Posts Tagged ‘Telstra’

I’m thoroughly fed up with the deluge of patriotic, nationalistic advertising during the Olympics coverage. Top offenders include Telstra, with their motifs of manufacturedly-diverse Australians clustered around mobile phones to watch the Games; Qantas, with their children’s choir singing in the shape of a kangaroo about which island continent they call home; and Panasonic, who have shamelessly co-opted almost the entire swim team in order to sell more cameras. The Commonwealth Bank also rates a mention, not so much due to patriotism, but because their bizarre series of forcedly-post-modern, let’s-mock-American-marketeers-while-simultaneously-selling-home-loans commercials are currently broadcast on Channel 7 at the rate of approximately ten to the half hour.

When it comes to bafflement, however, Red Rooster takes the cake. Their most recent campaign slogan, ‘it’s gotta be red’, has been frotting around the airwaves for most of 2008, but has been quixotically altered in honour of the Olympics.  ‘Notice how well red goes with China?’ their ads ask – and for the life of me, I cannot tell whether irony is intended, or if the fact that red is traditionally synonymous with communism has managed to completely escape the marketing gurus of a giant American – that is to say, capitalist – corporation. Surely, a part of me thinks, this can’t be the case. Someone, somewhere must have pointed out that China’s flag is red for a reason. But if that be so, then the irony is unintended, and therefore equally perturbing in its implications: that a capitalist company has, on the one hand, publicly commented on how well communism suits China; and on the other, is now using this fact to sell chicken.

Truly, the mind boggles.

Dear Telemarketing Corporations,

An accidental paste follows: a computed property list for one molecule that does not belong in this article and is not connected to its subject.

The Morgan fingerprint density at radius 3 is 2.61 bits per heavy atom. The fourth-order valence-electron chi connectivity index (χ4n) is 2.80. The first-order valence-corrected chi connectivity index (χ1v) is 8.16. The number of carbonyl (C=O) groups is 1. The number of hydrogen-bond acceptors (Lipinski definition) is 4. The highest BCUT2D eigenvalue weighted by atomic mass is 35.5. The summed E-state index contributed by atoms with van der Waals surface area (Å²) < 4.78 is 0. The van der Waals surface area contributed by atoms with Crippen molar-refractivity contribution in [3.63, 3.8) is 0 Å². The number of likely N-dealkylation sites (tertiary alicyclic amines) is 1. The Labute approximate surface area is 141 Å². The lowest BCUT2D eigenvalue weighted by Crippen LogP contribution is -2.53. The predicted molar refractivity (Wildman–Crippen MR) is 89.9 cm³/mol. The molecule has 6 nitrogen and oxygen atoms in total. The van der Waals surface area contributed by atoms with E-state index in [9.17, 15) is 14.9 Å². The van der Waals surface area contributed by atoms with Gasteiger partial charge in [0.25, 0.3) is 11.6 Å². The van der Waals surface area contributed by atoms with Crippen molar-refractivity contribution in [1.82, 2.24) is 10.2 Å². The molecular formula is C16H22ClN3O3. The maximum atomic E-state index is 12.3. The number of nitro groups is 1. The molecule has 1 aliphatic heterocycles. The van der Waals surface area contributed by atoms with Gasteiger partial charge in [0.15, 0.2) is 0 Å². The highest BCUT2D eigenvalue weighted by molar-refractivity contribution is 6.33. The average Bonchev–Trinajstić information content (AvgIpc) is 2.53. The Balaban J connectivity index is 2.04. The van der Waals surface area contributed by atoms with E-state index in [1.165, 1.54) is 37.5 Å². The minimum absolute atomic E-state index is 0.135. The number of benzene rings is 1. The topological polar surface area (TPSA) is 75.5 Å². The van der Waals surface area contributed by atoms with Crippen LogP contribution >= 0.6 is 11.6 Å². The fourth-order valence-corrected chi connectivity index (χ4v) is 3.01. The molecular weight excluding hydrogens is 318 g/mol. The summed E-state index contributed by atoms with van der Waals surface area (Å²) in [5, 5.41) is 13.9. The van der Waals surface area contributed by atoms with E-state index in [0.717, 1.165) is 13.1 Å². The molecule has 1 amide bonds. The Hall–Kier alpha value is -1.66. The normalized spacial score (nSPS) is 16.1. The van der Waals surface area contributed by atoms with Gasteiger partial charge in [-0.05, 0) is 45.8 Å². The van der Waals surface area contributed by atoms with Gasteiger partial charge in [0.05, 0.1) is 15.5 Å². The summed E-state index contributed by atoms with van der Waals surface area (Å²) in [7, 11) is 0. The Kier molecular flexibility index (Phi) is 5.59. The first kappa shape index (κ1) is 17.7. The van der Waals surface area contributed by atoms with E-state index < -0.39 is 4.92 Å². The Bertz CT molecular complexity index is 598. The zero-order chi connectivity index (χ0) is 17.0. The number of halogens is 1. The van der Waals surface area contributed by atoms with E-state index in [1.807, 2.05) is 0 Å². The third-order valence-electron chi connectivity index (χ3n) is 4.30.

You suck. You suck so profoundly, so innately, that you’ve elevated it to a state of cyclic zen: you suck, therefore you telemarket. It’s not that your employees are inevitably based somewhere in South-East Asia, although the combination of frequently-impenetrable accents and appalling phone lines doesn’t help. No: it’s that your business practices are deeply sociopathic. Maybe your HR staff, middle-managers and policy-makers are all, by some social fluke, carriers of identically boorish, antagonistic genes; or maybe you just hate people. I don’t know. But should you ever exhibit any curiosity as to why cockroaches get better press than you do, here’s a few key considerations.



1.                  Opening Gambits


Don’t start with a lie, or near enough to one as makes no odds. No company forking out for cold-calls to my house is doing so for the privilege of giving me free anything. Whatever snake-oil you’ve been hired to peddle requires my time and participation to purchase: don’t try and claim otherwise. If it’s a service, you’ll want my details. If it’s a product, you’ll want my money. Actually, you’ll always want my money – some companies are just sneakier about asking for it. Bottom line: don’t rush in with a glib offer that will (you promise) only take a moment of my time. That’s not how things work, and we both know it.